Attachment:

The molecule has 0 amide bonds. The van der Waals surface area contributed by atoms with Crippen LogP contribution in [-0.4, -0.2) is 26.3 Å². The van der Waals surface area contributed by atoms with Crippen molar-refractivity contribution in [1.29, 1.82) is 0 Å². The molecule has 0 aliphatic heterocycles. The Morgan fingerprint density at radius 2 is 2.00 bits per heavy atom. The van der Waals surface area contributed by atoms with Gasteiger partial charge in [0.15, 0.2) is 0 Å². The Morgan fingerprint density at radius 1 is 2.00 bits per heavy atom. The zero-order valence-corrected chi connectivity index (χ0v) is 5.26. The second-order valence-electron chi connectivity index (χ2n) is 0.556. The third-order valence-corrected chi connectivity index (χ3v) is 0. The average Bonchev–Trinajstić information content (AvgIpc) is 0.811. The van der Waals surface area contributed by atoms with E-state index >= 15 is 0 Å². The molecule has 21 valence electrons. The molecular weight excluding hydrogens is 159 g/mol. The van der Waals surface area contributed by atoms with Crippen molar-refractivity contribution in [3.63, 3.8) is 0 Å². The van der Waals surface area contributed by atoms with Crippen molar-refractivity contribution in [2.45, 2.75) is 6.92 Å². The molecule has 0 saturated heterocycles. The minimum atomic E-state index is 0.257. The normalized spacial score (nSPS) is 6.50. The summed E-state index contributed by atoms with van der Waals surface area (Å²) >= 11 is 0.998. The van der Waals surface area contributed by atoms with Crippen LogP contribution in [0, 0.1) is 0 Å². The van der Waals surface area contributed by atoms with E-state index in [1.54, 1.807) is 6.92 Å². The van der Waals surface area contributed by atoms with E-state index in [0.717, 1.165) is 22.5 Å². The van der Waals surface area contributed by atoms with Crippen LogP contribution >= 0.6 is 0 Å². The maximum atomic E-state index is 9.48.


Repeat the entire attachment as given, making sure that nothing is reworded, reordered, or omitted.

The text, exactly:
The molecule has 0 amide bonds. The van der Waals surface area contributed by atoms with Crippen LogP contribution in [-0.4, -0.2) is 26.3 Å². The van der Waals surface area contributed by atoms with Crippen molar-refractivity contribution in [1.29, 1.82) is 0 Å². The molecule has 0 aliphatic heterocycles. The Morgan fingerprint density at radius 2 is 2.00 bits per heavy atom. The van der Waals surface area contributed by atoms with Gasteiger partial charge in [0.15, 0.2) is 0 Å². The Morgan fingerprint density at radius 1 is 2.00 bits per heavy atom. The zero-order valence-corrected chi connectivity index (χ0v) is 5.26. The second-order valence-electron chi connectivity index (χ2n) is 0.556. The third-order valence-corrected chi connectivity index (χ3v) is 0. The average Bonchev–Trinajstić information content (AvgIpc) is 0.811. The van der Waals surface area contributed by atoms with E-state index >= 15 is 0 Å². The molecule has 21 valence electrons. The molecular weight excluding hydrogens is 159 g/mol. The van der Waals surface area contributed by atoms with Crippen molar-refractivity contribution in [3.63, 3.8) is 0 Å². The van der Waals surface area contributed by atoms with Crippen molar-refractivity contribution in [2.45, 2.75) is 6.92 Å². The molecule has 0 saturated heterocycles. The minimum atomic E-state index is 0.257. The normalized spacial score (nSPS) is 6.50. The summed E-state index contributed by atoms with van der Waals surface area (Å²) >= 11 is 0.998. The van der Waals surface area contributed by atoms with Crippen LogP contribution in [0, 0.1) is 0 Å². The van der Waals surface area contributed by atoms with E-state index in [1.54, 1.807) is 6.92 Å². The van der Waals surface area contributed by atoms with E-state index in [0.717, 1.165) is 22.5 Å². The van der Waals surface area contributed by atoms with Crippen LogP contribution >= 0.6 is 0 Å². The maximum atomic E-state index is 9.48.